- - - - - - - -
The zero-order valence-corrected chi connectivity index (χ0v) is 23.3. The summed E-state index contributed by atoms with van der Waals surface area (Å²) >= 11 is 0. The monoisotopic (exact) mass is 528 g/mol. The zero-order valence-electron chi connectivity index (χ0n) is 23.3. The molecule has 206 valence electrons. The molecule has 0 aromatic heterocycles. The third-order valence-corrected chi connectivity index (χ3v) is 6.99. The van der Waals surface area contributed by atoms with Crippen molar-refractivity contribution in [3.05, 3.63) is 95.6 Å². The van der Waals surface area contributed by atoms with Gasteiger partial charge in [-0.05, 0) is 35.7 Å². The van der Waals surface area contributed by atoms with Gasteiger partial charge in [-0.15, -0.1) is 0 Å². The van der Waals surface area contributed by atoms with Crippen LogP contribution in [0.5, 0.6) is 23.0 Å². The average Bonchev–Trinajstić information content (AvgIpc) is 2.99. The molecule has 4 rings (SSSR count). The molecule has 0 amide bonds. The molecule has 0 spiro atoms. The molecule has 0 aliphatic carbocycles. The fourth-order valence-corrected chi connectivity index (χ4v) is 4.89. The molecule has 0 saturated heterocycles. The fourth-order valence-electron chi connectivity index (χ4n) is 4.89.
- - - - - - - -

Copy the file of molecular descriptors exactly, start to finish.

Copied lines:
The zero-order valence-corrected chi connectivity index (χ0v) is 23.3. The summed E-state index contributed by atoms with van der Waals surface area (Å²) >= 11 is 0. The monoisotopic (exact) mass is 528 g/mol. The zero-order valence-electron chi connectivity index (χ0n) is 23.3. The molecule has 206 valence electrons. The molecule has 0 aromatic heterocycles. The third-order valence-corrected chi connectivity index (χ3v) is 6.99. The van der Waals surface area contributed by atoms with Crippen molar-refractivity contribution in [3.05, 3.63) is 95.6 Å². The van der Waals surface area contributed by atoms with Gasteiger partial charge in [-0.05, 0) is 35.7 Å². The van der Waals surface area contributed by atoms with Gasteiger partial charge in [-0.15, -0.1) is 0 Å². The van der Waals surface area contributed by atoms with Crippen LogP contribution in [0.5, 0.6) is 23.0 Å². The average Bonchev–Trinajstić information content (AvgIpc) is 2.99. The molecule has 4 rings (SSSR count). The molecule has 0 amide bonds. The molecule has 0 spiro atoms. The molecule has 0 aliphatic carbocycles. The fourth-order valence-corrected chi connectivity index (χ4v) is 4.89. The molecule has 0 saturated heterocycles. The fourth-order valence-electron chi connectivity index (χ4n) is 4.89.